Table 1 shows the different formulations used to prepare the samples ( n = 6, for each group). The filler (5 wt.%) treated with the two coupling agents and the untreated filler were used. Control samples comprised pure PMMA. Modified and unmodified NBT were added to the liquid part (MMA monomer and 10% EGDMA) under stirring to obtain complete wetting of the filler surface and then ultrasonicated for 20 min. The mixture was transferred to the stirrer before adding the solid components (PMMA and 0.5% BPO) and mixing by hand. The powder/liquid solution in a 2.5:1 ratio by weight was mixed until the dough stage was reached. The mixture was kneaded and packed into the prepared moulds. Trial closure was performed at a low pressure, and excess materials were removed. The moulds were clamped and pressed under 14 MPa at room temperature for 25 min to allow proper penetration of the monomer into the polymer, even flow of the material and outward flow of the excess material. The moulds were immersed in a water bath at room temperature in a thermostatically controlled water bath. The temperature was slowly raised to 75 °C for 90 min and then elevated to the boiling point for 30 min. The moulds were allowed to bench cool before opening. The cured samples were carefully removed from the moulds, the excess flash was removed and the specimens were polished with fine sand paper.

Table 1
Composite formulation used in this study.
Formulation Control (wt%) Un-NBT (wt%) Si-NBT (wt%) Ti-NBT (wt%)
Powder PMMA 99.5 94.5 94.5 94.5
BPO 0.5 0.5 0.5 0.5
Liquid MMA 90 90 90 90
EGDMA 10 10 10 10
Filler NBT 0 5 5 5
Coupling agents Silane 0 0 10 0
Titanate 0 0 0 2

Fourier transform infra-red spectroscopy (FTIR)

FTIR spectrophotometer (Perkin Elmer Spectrum 400) was used to characterise the NBT particles before and after treating. About 5 mg of each sample were mixed with about 95 mg of potassium bromide (KBr) prior to compacting into thin pellets with a hydraulic press, using 8 t of force and maintained for 3 min. The pellets were then inserted into a Nicolet Avatar 360 FTIR spectrophotometer and scanned with FTIR.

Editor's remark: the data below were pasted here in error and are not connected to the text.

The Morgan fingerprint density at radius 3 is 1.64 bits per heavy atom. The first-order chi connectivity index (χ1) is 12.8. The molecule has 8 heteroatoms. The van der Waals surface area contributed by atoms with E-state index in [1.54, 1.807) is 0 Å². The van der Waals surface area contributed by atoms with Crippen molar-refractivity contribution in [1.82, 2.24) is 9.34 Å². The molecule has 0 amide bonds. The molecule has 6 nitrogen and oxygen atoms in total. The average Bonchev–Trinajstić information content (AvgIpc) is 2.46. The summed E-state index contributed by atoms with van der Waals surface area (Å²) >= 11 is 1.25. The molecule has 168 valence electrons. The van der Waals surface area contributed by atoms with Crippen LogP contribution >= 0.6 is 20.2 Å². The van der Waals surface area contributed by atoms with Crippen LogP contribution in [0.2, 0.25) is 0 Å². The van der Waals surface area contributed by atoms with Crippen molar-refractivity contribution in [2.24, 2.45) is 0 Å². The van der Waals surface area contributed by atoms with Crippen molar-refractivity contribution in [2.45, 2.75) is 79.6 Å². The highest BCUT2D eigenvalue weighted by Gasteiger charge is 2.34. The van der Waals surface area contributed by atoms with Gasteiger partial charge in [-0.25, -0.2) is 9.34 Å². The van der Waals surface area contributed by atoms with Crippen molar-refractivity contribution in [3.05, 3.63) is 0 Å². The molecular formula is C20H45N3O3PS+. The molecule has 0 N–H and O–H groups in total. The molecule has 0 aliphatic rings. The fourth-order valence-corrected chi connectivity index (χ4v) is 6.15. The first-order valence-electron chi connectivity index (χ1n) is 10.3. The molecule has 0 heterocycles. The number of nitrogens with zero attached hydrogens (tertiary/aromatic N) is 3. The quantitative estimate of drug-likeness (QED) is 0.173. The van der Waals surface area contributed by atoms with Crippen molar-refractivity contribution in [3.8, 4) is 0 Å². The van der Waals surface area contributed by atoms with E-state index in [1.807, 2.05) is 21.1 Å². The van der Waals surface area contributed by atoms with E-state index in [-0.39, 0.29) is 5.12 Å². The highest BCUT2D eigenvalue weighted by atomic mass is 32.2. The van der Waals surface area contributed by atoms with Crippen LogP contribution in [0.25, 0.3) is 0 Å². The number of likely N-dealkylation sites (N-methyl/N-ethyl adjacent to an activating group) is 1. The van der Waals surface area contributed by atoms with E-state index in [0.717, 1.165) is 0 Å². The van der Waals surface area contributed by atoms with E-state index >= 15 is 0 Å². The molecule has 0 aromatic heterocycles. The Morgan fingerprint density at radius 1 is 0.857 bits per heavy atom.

BET analysis

The BET surface area was measured using a conventional BET (ASAP 2020, Micromeritics Instruments). Before measurement, the samples were stored in a desiccator until testing. The samples were cooled with liquid nitrogen and analysed by measuring the volume of N 2 gas adsorbed at specific pressures. The samples were prepared by heating at 350 °C for 1 h while a flow of N 2 gas across the sample tube seeped the liberated contaminants. The specific surface area provides the average particle diameter (d) in nanometre in accordance with the formula below :

<SPAN role=presentation tabIndex=0 id=MathJax-Element-1-Frame class=MathJax style="POSITION: relative" data-mathml='d=6×103S×ρ’>d=6×103S×ρd=6×103S×ρ
d = 6 × 10 3 S × ρ

where: S = specific surface area (m 2 /g) and ρ = density (g/cm 3 ).

Morphological characterisation

The morphology of the composites fracture surface was studied using field emission scanning electron microscopy (FESEM, Supra 55VP). All surfaces were gold coated to enhance image resolution and avoid electrostatic charging and to obtain better image resolution. energy-dispersive X-ray (EDX) test was applied to the treated filler in order to establish the chemical structure of filler after titanation. Transmission Electron Microscopy (TEM, TEMCM 12) was also applied to observe the NBT dispersion. Untreated, silanated and titanated NBT powder were prepared by dispersing in ethanol for 5 min and then one drop pipetted onto a carbon support film on a 3 mm copper grid. Image analysis on the NBT particles was carried out on various TEM images.

Porosity analysis

Specimens fractured in the fracture toughness test ( n = 6 for each formulation) were used to analyse the porosity level. A digital analytical balance was used to weigh each specimen in air and then in water. The absolute density of acrylic resin (1.198 ± 0.01 gm/cc) was used to calculate the percent mean porosity by using the following equations :

W a = g (d r − d a ) (V sp − V ip )
W w = g (d r − d w ) (V sp − V ip ) + g (d a − d w ) V ip )
% of porosity = (V ip /V sp ) × 100

where: W a = specimen weight in air, W w = specimen weight in water, g = gravitational constant, d r = density of acrylic resin, d a = density of the air, d w = density of water, V sp = specimen volume, V ip = internal porosity volume.

In Eq. (2) , specimen volume minus volume of internal porosity was determined using the following known values: d r = 1.198 ±0.01 g/mL, d a = 1.23 kg/m 3 , d w = 1000 kg/m 3 and g = 9.8066 m/s 2 . The first equation for specimen volume minus internal porosity volume was solved, and the obtained value was used in Eq. (3) , along with W w measurement, to determine the volume of internal porosity. The specimen volume was calculated using known values for specimen volume minus internal porosity volume. The obtained specimen volume and internal porosity volume were used to calculate the total percent porosity with Eq. (4) .